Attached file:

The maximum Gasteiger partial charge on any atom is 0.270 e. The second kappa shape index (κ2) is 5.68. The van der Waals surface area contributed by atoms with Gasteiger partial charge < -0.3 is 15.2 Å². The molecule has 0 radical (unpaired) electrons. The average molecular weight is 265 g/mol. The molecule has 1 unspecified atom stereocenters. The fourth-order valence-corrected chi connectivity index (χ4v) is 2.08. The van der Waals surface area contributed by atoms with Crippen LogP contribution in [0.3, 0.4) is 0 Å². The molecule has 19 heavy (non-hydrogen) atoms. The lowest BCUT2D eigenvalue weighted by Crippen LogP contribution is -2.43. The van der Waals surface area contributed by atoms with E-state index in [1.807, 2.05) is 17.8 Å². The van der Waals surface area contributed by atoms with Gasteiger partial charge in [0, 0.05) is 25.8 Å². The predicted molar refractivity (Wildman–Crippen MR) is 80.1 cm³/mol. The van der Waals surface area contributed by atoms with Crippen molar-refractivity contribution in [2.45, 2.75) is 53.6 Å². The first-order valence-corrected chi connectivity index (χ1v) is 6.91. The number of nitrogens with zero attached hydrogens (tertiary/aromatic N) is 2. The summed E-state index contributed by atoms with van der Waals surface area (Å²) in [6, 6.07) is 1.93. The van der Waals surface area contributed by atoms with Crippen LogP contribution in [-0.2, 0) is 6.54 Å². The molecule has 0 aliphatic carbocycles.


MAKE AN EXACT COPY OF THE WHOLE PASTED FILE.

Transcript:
The maximum Gasteiger partial charge on any atom is 0.270 e. The second kappa shape index (κ2) is 5.68. The van der Waals surface area contributed by atoms with Gasteiger partial charge < -0.3 is 15.2 Å². The molecule has 0 radical (unpaired) electrons. The average molecular weight is 265 g/mol. The molecule has 1 unspecified atom stereocenters. The fourth-order valence-corrected chi connectivity index (χ4v) is 2.08. The van der Waals surface area contributed by atoms with Crippen LogP contribution in [0.3, 0.4) is 0 Å². The molecule has 19 heavy (non-hydrogen) atoms. The lowest BCUT2D eigenvalue weighted by Crippen LogP contribution is -2.43. The van der Waals surface area contributed by atoms with E-state index in [1.807, 2.05) is 17.8 Å². The van der Waals surface area contributed by atoms with Gasteiger partial charge in [0, 0.05) is 25.8 Å². The predicted molar refractivity (Wildman–Crippen MR) is 80.1 cm³/mol. The van der Waals surface area contributed by atoms with Crippen molar-refractivity contribution in [2.45, 2.75) is 53.6 Å². The first-order valence-corrected chi connectivity index (χ1v) is 6.91. The number of nitrogens with zero attached hydrogens (tertiary/aromatic N) is 2. The summed E-state index contributed by atoms with van der Waals surface area (Å²) in [6, 6.07) is 1.93. The van der Waals surface area contributed by atoms with Crippen LogP contribution in [-0.2, 0) is 6.54 Å². The molecule has 0 aliphatic carbocycles.